Here's a thirdhand encapsulation of wisdom Admiral Stockdale earned surviving a POW camp: optimists die first. Constantly vacillating between hope and heartbreak, so sure they would be rescued by this Christmas, no, New Year, no, before Spring ... optimists wore themselves out, suffered too many crushing disappointments, eventually succumbed to utter despair. Pessimists died second. Who survived, according to Stockdale, were the faithful. Those that believed in neither today nor tomorrow, nor despaired certain neither today nor tomorrow, but believed only: someday. Someday we will be rescued. But Seahawks fandom is not the Hanoi Hilton, not since Mora the Lesser left town. Nowadays it's more like a 1-900 phone line. "Ooh, you're so hard ... to run against. Do you take Adderall?"
Is it better to escape expectations, be neither optimistic nor pessimistic, and approach each season with neutrality? Or to be optimistic, to seek out information and novel ways to frame and interpret that information, in order to enforce that optimism, until success becomes expected? The Seattle Seahawks are in the shining grip of Hype, and have been for many months now. A set of complaints, within which one can find "disrespect" and a lack of media attention, have been answered. The Seahawks are overexposed, projected for great things; the team's stars have become league-wide stars, have become reviled by fans of other teams, have joined the NFL Network's cavalcade of grunts and highlights. For half a season and a whole offseason, Seahawks fans have been treated to the kind of obsessive, insular and delusional coverage typical of the Cowboys, the Jets, the Packers and the Patriots. Fans of a certain stripe have no doubt enjoyed the boosted Madden ratings, the better bragging rights, more airtime for Richard Sherman and Richard Sherman, segments on NFL Network and ESPN, daydreams about dynasties, the not-at-all-tedious back and forth with 49ers fans. I am not of those fans. Hype is glorying in a battle not yet won. I will happily take week one as it comes. What I see is a team with immense potential. What I do not see is a team with a particularly good chance of winning the Super Bowl this season.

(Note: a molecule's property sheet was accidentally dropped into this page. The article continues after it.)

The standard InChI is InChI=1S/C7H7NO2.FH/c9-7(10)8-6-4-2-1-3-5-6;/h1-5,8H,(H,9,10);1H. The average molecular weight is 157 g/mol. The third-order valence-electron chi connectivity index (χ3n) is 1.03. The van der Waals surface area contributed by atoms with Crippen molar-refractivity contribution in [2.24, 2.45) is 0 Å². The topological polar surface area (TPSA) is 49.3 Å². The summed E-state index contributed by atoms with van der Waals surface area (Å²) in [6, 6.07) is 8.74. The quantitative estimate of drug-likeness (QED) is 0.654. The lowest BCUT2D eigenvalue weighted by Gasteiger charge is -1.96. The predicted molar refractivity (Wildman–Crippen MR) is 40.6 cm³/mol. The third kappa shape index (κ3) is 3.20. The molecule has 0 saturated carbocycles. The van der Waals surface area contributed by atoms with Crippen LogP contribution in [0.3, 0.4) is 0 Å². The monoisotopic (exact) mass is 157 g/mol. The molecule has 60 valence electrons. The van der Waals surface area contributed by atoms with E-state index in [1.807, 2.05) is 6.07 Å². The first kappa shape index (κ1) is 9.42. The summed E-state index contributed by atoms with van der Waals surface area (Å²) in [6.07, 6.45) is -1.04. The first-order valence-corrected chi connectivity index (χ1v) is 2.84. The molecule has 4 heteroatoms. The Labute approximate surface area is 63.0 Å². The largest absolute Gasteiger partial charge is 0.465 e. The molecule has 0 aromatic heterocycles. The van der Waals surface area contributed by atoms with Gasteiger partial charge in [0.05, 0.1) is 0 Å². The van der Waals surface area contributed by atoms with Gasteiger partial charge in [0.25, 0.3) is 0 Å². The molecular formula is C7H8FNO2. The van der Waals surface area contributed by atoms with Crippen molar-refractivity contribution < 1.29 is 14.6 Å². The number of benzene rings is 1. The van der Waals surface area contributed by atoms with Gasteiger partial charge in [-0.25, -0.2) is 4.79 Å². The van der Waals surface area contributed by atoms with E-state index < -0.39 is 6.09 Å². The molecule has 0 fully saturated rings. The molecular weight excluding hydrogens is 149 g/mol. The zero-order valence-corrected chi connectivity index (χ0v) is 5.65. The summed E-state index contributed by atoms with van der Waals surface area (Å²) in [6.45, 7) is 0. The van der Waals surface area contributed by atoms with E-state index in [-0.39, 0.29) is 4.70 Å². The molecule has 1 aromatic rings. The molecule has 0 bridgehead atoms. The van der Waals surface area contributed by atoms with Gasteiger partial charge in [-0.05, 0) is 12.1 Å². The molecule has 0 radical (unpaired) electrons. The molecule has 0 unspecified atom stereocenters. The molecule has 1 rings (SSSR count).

The Seahawks are a classic 11-5 Team. Are you unfamiliar with that proper noun? Allow me to make it up as I go. 11-5 is the outer ring of Paradise. It is sufficiently raised up from The Purgatory of Middling Good and Plain Lucky: 8-8, 9-7, 10-6. It is not, on face value, the record of a great team. If you project their record over a 16 game season, 38 of 47 Super Bowl Champions have finished 12-4 or better.
(Now plenty muddles this analysis but let's go ahead and tackle the ana- word before I get any farther. Maybe once upon a time I liked rocking the sports pundit frock. It's lucrative. I must have made dimes on the hour. But I don't remember that me. Analysis should break apart, simplify. It is the monomyth to Homer's Odyssey. I'd rather elaborate and complicate. What follows should add mystery.)
There is no quintessential 11-5 team but there are subtypes. The intuitive engine, that is: the human mind, has no doubt connected the 2012 Seahawks to six recent to very recent examples of this kind of 11-5 team: 2009 Packers, 2008 Falcons, 2008 Ravens, 2005 Giants, 2005 Steelers and the 2001 Patriots. All but the Falcons went on to win a Super Bowl. The Falcons and Ravens started rookie quarterbacks. The Giants, Steelers and Patriots started second-year quarterbacks. Aaron Rodgers was neither, but it was only his second year starting. Four of the six teams had top ten defenses by points allowed. Atlanta finished 11th. New York finished 14th.